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~ Success is a horrible teacher. It seduces the ignorant into thinking that he can’t lose. It seduces the intellectual into thinking that he must win. Success corrupts; Only usefulness exalts. ~ WP. Narmer Amenuti (which names translate: Dances With Lions), was born by The River, deep within the heartlands of Ghana, in Ntoaboma. He is a public intellectual from the Sankoré School of Critical Theory, where he trained and was awarded the highest degree of Warrior Philosopher at the Temple of Narmer. As a Culture Critic and a Guan Rhythmmaker, he is a dilettante, a dissident and a gadfly, and he eschews promotional intellectualism. He maintains strict anonymity and invites intellectuals and lay people alike to honest debate. He reads every comment. If you enjoyed this essay and would like to support more content like this one, please pour the Ancestors some Libation in support of my next essay, or you can go bold, very bold and invoke them. Here's my CashApp: $TheRealNarmer


  1. So in the Kemetic sacred writings/words/divine speech, etc., (which is the same thing in traditional Afrikan systems afterward, it was taught that the “divinity”, was within. The divine status could be attained by initiation. In that initiation, the Afrikan was elevated in consciousness, and spirit, into dive hood. lower self to higher self.

    At that time i our story, we were our Afrikan selves. There were no whites or any others around us. We saw the divine through our cultural prism, and later when we had anthropomorphic representations, they looked like us. The Creator/Creatress/God/Goddess, is always in your own image, because why would it look like someone else you had never seen, or knew anything about?

    This was all changed with the so called westernized and eastern religions, because the images were changed to reflect the people of those cultures, and then it was taught that the image was universal for all. This is false. The divinity will always look like you, and it should.

    This is our main problem today. We have been looking at other people as God, and not ourselves. All we have to do is study our own scripture, and what our ancestors taught.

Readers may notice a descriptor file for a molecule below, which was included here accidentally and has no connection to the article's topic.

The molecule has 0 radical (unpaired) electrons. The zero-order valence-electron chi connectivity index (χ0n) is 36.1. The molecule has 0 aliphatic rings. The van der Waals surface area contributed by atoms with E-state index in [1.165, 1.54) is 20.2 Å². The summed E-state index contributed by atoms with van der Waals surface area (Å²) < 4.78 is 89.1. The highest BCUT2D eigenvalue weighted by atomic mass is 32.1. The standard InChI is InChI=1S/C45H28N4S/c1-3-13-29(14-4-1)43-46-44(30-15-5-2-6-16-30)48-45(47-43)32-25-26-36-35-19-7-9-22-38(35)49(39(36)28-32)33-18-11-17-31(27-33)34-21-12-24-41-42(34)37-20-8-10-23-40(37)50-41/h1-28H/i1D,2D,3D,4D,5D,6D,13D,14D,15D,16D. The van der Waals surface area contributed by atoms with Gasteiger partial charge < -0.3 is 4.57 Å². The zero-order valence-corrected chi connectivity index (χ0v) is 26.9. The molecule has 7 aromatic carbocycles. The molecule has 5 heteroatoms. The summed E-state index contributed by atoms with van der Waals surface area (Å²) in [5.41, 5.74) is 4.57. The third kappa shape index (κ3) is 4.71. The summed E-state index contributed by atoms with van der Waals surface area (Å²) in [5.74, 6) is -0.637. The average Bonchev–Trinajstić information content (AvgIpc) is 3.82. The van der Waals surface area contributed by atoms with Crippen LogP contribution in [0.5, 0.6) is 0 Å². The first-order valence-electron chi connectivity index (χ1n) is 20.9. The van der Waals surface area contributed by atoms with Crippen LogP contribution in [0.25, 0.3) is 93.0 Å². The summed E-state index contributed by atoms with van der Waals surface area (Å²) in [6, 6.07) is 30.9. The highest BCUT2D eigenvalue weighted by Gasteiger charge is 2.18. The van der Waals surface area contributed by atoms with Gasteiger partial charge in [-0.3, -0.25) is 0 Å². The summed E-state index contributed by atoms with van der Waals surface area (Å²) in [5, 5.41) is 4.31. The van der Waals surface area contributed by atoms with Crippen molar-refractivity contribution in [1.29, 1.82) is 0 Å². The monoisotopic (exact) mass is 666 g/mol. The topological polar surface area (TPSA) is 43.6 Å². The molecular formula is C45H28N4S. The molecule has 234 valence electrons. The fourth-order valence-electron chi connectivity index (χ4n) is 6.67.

The Book of Life, Book of Coming forth from night onto day, Oracle of Tehuti, and all our traditional Afrikan beliefs, are all we need!!!!!

  2. Oh Narmer, the Mehta does not want to take responsibility and be his own god, he just wants to drive his bmw. Can’t you see? Das auto is his god. And all the engineers who put the car parts together. What do you mean go back to walking barefoot so I can worship the image of my own toes? Good luck convincing the Mehta he has something to learn from himself and his culture. He comes with a hard top.

  3. I am not African and I am unfortunately, American. I want to make this known so people will know I am not a spy or a troll, but rather I am here to gain higher learning and understanding.

    I have never read something relating to all you have spoken about in the articles I have read, that made so much sense to me.

    I’ve been studying Kemetic culture for a few years now and have studied other cultures within Africa for various years previously. The more I read about African spirituality and culture, the more I realize just how deeply all the world has been deceived. I am deeply passionate about learning real history, real spirituality, and seeking real guidance.

    I am honestly humbled by the respect I am given and the kindness I receive from African people’s regardless of their religious or spiritual choosing. All whom I encounter are very generous, friendly and kind.
    For these reasons and many others, I am very grateful.

    Thank you for allowing me to be a student here. It is truly appreciated.